Arkansas Lands Davis

Arkansas got good news after the weekend visit of Fort Bend (Texas) Marshall tailback Knile Davis (6-1, 210, 4.5), who decided to commit to the Razorbacks on Sunday and becomes their 16th verbal pledge for the 2009 recruiting class.

While University of Arkansas fans certainly didn't get the result they wanted from Saturday's game with Alabama, they did get some good news on Sunday morning.

That's because Fort Bend (Texas) Marshall tailback Knile Davis (6-1, 210, 4.5) committed to Razorbackst.

"I love it here. I love it a lot," Davis said. "They have showed me a real good time."

Arkansas head coach Bobby Petrino clearly made Davis feel wanted and someone who could give him the big back he craves.

"We all know Coach Petrino likes big running backs and he is looking to get one," Davis said. "I just might be that back that he is looking for. I bring what he is looking for someone that can move that pile in the middle, but also be good in space."

Davis had a final four of Arkansas, Nebraska, Missouri and Oklahoma and has already been on the latter three school's campuses for unofficial visits.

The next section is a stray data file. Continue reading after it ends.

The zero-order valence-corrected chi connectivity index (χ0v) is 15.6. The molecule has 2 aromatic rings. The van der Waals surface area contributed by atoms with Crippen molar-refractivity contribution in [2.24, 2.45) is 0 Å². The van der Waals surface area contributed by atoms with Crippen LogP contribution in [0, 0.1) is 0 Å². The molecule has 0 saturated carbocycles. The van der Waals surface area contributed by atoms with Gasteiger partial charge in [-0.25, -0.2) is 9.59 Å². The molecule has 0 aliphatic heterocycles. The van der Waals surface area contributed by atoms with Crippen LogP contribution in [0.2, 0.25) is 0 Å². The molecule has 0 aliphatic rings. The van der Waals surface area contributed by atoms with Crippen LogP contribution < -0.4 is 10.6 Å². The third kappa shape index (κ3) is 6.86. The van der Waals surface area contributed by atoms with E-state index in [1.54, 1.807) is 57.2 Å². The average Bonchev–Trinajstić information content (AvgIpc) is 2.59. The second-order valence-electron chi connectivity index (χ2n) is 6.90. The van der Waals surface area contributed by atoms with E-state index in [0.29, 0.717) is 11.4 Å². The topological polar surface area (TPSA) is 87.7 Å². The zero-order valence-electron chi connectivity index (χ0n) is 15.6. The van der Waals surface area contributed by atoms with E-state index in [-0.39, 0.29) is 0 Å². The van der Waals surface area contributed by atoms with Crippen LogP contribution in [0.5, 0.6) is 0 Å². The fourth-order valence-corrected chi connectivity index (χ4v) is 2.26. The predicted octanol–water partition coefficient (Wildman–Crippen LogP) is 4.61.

This was the first look at Arkansas for Davis, who had 432 yards and four touchdowns before his injury last season.

"I got a chance to see the academic programs, got to see the team workout and how they prepare for their game," Davis said. "Everything was so impressive."

Davis is anxious to get on the football field. After a junior season cut short after four games due to injury, his team has only got to play one game this season because of the lingering effects of Hurricane Ike.

He rushed 9 times for 90 yards with a 35-yard touchdown run in a 27-12 loss to Lamar.

"We haven't played and we haven't even been at school for a week-and-a-half because of the Hurricane," Davis said. "We are supposed to get to go back Monday and we are supposed to get to play Fort Bend Austin on Friday. Hopefully that will happen if all the power is back on."

"There has been a lot of power lines down, a lot of trees down, a lot of gates down and no electricity," Davis said. "But they have shelters and places you can get water and food so we have made it okay. It's coming along and getting better."

Knile Davis

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